If you’re like a lot of people, you’ve puzzled over the distinctions between DOs and MDs. Both credentials denote licensed physicians who have passed rigorous coursework and residencies, can prescribe medication and work in a range of specialties. So what difference does it make whether your doctor is a Doctor of Osteopathic Medicine or a Doctor of Medicine?
We think it makes a great deal of difference — especially in our field of expertise, which is helping people with pain. Osteopathic physicians, like Dr. Craig Chappell, are committed to a philosophy that “sees all systems of the body as an interrelated unity, each working with the other to heal in times of illness.” DOs treat you as a whole person.
Osteopathic medical schools also require more classes on the musculoskeletal system so that they better understand how that system influences the condition of all other body systems. In addition, DOs are trained to identify and correct structural problems, which can assist your body’s natural tendency toward health and self-healing.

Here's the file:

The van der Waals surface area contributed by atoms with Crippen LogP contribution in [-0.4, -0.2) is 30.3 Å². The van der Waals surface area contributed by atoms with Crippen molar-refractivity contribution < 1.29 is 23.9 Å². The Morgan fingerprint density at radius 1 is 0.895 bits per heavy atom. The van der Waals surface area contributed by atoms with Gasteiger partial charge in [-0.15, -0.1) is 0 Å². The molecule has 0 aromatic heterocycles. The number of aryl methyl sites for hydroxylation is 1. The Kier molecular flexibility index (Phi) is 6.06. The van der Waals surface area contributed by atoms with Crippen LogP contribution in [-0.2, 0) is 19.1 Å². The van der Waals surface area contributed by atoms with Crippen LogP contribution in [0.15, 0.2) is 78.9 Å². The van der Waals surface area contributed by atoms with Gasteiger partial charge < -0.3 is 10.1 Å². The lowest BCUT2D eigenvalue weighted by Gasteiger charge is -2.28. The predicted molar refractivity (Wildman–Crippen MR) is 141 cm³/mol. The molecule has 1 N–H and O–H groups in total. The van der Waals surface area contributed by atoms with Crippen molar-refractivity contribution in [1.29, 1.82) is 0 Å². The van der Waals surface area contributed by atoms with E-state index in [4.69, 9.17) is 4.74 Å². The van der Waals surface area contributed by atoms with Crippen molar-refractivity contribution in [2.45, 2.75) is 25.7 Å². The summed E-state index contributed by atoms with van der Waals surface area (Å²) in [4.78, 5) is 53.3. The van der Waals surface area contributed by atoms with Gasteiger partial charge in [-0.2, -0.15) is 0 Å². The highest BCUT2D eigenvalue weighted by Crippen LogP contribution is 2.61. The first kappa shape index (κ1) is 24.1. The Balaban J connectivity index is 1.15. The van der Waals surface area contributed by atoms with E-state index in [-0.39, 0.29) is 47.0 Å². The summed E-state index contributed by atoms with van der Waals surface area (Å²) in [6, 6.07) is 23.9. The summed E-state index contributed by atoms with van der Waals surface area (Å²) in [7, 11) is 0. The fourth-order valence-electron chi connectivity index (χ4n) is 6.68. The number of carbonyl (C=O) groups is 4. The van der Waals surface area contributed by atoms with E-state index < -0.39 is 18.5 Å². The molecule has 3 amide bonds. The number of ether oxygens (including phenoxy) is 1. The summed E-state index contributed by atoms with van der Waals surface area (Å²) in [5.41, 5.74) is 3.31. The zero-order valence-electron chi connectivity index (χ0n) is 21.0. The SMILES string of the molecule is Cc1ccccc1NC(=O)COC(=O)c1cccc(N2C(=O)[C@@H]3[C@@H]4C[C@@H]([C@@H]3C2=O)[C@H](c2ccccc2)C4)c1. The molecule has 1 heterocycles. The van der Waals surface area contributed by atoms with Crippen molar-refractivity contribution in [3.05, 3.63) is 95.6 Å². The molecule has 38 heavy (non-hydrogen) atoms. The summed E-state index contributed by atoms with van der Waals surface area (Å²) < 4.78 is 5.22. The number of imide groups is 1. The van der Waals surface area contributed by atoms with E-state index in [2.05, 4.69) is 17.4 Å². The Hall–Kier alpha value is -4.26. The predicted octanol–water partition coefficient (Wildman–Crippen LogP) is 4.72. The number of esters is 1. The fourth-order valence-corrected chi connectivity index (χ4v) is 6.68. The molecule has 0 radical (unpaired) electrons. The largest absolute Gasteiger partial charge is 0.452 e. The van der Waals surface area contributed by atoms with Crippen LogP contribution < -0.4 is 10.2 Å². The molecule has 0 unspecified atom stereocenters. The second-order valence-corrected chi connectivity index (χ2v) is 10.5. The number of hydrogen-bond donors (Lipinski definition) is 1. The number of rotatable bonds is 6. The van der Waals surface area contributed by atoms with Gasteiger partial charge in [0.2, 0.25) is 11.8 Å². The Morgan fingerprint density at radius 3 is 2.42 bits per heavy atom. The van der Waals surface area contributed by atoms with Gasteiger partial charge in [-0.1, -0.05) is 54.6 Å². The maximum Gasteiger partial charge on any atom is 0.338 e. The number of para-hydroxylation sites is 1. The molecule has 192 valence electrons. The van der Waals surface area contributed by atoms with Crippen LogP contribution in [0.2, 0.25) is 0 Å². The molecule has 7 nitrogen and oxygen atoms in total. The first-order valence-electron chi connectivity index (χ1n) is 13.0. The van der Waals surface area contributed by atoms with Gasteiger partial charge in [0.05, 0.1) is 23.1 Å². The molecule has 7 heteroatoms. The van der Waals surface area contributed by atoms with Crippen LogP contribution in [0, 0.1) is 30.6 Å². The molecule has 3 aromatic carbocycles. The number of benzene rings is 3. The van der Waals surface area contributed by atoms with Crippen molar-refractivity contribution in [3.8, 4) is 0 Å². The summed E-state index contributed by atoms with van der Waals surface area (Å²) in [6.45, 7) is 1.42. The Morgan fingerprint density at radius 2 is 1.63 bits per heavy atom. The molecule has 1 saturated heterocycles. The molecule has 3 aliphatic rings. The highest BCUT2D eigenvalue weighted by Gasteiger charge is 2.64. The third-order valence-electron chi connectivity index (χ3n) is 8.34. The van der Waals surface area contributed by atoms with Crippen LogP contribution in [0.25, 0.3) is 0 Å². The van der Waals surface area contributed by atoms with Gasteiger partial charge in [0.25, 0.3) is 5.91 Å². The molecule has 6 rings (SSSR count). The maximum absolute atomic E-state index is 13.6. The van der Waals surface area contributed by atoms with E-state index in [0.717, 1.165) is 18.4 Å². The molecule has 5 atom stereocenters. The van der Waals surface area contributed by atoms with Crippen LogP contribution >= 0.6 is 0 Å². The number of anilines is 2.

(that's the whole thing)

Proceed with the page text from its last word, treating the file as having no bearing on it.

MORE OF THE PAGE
One of the ways DOs treat patients is with healing touch such as Osteopathic Manipulative Treatment, or OMT. It involves using the hands to diagnose, treat, and prevent illness or injury. If your particular condition calls for OMT, Dr. Chappell will move your muscles and joints using techniques including stretching, gentle pressure and resistance.
Interested in learning more about the DO difference? Contact us by phone at 801-610-7321 or by filling out our contact form at this link. We look forward to helping you get back In2it